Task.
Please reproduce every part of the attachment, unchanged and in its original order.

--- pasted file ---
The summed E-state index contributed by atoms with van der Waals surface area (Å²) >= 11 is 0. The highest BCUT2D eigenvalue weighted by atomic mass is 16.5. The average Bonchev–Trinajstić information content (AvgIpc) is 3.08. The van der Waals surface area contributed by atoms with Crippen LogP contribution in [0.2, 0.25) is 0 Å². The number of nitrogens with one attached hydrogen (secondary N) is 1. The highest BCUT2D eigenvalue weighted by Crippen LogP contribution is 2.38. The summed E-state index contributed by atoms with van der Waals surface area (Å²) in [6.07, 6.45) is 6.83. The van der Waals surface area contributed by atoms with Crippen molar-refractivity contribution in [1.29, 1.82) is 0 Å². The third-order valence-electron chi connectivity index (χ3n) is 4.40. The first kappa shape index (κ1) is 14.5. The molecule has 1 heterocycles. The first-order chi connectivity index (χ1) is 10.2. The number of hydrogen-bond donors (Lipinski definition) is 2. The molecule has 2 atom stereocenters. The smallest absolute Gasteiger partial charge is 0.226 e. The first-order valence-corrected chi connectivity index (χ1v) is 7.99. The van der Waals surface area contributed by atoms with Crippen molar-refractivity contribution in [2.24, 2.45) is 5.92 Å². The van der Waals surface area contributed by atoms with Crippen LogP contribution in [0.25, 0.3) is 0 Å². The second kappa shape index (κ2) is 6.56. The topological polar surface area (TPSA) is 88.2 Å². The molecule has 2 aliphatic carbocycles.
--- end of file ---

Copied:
The summed E-state index contributed by atoms with van der Waals surface area (Å²) >= 11 is 0. The highest BCUT2D eigenvalue weighted by atomic mass is 16.5. The average Bonchev–Trinajstić information content (AvgIpc) is 3.08. The van der Waals surface area contributed by atoms with Crippen LogP contribution in [0.2, 0.25) is 0 Å². The number of nitrogens with one attached hydrogen (secondary N) is 1. The highest BCUT2D eigenvalue weighted by Crippen LogP contribution is 2.38. The summed E-state index contributed by atoms with van der Waals surface area (Å²) in [6.07, 6.45) is 6.83. The van der Waals surface area contributed by atoms with Crippen molar-refractivity contribution in [1.29, 1.82) is 0 Å². The third-order valence-electron chi connectivity index (χ3n) is 4.40. The first kappa shape index (κ1) is 14.5. The molecule has 1 heterocycles. The first-order chi connectivity index (χ1) is 10.2. The number of hydrogen-bond donors (Lipinski definition) is 2. The molecule has 2 atom stereocenters. The smallest absolute Gasteiger partial charge is 0.226 e. The first-order valence-corrected chi connectivity index (χ1v) is 7.99. The van der Waals surface area contributed by atoms with Crippen molar-refractivity contribution in [2.24, 2.45) is 5.92 Å². The van der Waals surface area contributed by atoms with Crippen LogP contribution in [0.25, 0.3) is 0 Å². The second kappa shape index (κ2) is 6.56. The topological polar surface area (TPSA) is 88.2 Å². The molecule has 2 aliphatic carbocycles.